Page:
By Mabell, Dave on May 24, 2017.
Albert Leong has become something of a Lethbridge legend. His Bow on Tong apothecary shop remained open long after other historic Chinatown attractions were lost.
His story, outlined in a historical work published by the Lethbridge Herald, later became the basis of a creative non-fiction work by Natalie Appleton. Her work, “Fourth Son of the Fourth Wife,” was listed for recognition in the CBC’s creative non-fiction competition in 2016.
Appleton (formerly Bank) interviewed the Chinese medicine store owner as part of her research for “A Century in Ink,” a special project marking Alberta’s centennial year.
On Thursday evening, she will describe that work as well as several more of her short stories during a no-charge presentation at the the Galt Museum. Her 7 p.m. talk, “Poetic Justice in Southern Alberta,” is being sponsored by the Galt Museum and Archives, along with the Centre for Oral History and Tradition at the University of Lethbridge.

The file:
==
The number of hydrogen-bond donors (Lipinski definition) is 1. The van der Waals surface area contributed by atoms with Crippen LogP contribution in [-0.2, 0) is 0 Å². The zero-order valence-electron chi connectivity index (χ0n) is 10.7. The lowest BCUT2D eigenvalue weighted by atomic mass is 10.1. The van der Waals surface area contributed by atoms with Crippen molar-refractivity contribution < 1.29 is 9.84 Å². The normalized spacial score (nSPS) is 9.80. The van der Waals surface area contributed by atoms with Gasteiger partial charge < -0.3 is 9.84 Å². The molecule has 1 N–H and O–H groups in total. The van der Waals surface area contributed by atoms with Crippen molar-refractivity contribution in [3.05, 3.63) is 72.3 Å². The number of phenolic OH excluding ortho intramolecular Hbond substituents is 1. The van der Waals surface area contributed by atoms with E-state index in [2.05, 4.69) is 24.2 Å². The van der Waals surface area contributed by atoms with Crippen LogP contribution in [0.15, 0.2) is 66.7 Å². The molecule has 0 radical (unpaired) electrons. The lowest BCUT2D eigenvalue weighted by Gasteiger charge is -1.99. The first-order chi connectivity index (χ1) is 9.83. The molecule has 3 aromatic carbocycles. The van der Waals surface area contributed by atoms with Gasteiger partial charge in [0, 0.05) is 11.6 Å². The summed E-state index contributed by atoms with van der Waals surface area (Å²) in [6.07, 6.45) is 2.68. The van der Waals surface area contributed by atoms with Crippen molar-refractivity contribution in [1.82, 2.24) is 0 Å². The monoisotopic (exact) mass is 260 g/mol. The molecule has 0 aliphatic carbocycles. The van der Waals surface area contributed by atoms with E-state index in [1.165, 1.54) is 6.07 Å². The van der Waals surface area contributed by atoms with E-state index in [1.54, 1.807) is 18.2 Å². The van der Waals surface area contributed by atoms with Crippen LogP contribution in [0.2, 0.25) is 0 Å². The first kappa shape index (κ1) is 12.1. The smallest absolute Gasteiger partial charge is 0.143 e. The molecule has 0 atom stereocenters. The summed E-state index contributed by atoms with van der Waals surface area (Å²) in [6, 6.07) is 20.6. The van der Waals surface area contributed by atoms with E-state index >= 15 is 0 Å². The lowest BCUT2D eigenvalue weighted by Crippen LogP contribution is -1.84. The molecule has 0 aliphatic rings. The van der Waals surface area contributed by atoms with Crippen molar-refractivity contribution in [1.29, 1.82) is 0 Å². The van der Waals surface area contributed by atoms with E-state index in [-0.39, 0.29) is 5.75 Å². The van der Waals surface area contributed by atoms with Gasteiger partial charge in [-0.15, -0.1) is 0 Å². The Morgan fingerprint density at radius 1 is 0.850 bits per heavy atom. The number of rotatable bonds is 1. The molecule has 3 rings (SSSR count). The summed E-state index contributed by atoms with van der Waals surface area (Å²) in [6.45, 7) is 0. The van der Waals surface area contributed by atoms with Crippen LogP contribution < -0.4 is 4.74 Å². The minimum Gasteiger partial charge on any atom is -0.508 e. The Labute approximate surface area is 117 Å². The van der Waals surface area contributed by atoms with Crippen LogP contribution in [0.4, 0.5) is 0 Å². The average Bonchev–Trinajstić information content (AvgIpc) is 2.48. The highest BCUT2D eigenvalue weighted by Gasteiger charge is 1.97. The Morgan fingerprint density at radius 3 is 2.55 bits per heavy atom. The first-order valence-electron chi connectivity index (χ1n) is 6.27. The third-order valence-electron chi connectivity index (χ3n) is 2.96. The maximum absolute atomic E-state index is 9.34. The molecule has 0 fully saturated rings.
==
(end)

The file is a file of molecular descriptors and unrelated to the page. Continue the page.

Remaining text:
Then on Friday, Appleton will join Jenna Bailey – a writer, historian and oral history consultant at the centre – for a workshop about using oral history to write creative non-fiction. Bailey is the author of “Can Any Mother Help Me?”, the story of a -1930s mother who wrote a widely read letter about her frustrations and loneliness.
“Given the increasing interest in oral history in Alberta, we are extremely pleased to offer these two unique opportunities to learn more about the craft,” says Bailey.
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